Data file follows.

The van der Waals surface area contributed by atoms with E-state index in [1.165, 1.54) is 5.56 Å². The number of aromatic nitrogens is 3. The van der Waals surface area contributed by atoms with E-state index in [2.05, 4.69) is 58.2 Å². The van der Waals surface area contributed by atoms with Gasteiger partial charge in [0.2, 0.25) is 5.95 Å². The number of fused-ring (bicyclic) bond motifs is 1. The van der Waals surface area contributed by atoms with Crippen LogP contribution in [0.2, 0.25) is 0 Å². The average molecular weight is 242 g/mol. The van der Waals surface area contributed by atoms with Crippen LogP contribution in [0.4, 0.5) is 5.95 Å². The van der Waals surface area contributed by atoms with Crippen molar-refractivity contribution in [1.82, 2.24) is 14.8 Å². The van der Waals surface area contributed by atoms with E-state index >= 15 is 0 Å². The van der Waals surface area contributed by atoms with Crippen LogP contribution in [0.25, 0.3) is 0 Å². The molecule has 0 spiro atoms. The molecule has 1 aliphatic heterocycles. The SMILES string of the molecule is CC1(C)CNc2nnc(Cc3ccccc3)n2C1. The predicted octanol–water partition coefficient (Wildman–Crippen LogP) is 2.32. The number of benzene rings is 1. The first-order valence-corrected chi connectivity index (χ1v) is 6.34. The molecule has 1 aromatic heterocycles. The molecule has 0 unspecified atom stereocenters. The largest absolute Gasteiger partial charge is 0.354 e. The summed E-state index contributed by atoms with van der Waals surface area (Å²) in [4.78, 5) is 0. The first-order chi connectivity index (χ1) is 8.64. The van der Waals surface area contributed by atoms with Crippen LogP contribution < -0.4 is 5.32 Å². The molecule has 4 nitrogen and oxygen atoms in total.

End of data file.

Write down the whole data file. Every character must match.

The van der Waals surface area contributed by atoms with E-state index in [1.165, 1.54) is 5.56 Å². The number of aromatic nitrogens is 3. The van der Waals surface area contributed by atoms with E-state index in [2.05, 4.69) is 58.2 Å². The van der Waals surface area contributed by atoms with Gasteiger partial charge in [0.2, 0.25) is 5.95 Å². The number of fused-ring (bicyclic) bond motifs is 1. The van der Waals surface area contributed by atoms with Crippen LogP contribution in [0.2, 0.25) is 0 Å². The average molecular weight is 242 g/mol. The van der Waals surface area contributed by atoms with Crippen LogP contribution in [0.4, 0.5) is 5.95 Å². The van der Waals surface area contributed by atoms with Crippen molar-refractivity contribution in [1.82, 2.24) is 14.8 Å². The van der Waals surface area contributed by atoms with E-state index >= 15 is 0 Å². The van der Waals surface area contributed by atoms with Crippen LogP contribution in [0.25, 0.3) is 0 Å². The molecule has 0 spiro atoms. The molecule has 1 aliphatic heterocycles. The SMILES string of the molecule is CC1(C)CNc2nnc(Cc3ccccc3)n2C1. The predicted octanol–water partition coefficient (Wildman–Crippen LogP) is 2.32. The number of benzene rings is 1. The first-order valence-corrected chi connectivity index (χ1v) is 6.34. The molecule has 1 aromatic heterocycles. The molecule has 0 unspecified atom stereocenters. The largest absolute Gasteiger partial charge is 0.354 e. The summed E-state index contributed by atoms with van der Waals surface area (Å²) in [4.78, 5) is 0. The first-order chi connectivity index (χ1) is 8.64. The van der Waals surface area contributed by atoms with Crippen LogP contribution < -0.4 is 5.32 Å². The molecule has 4 nitrogen and oxygen atoms in total.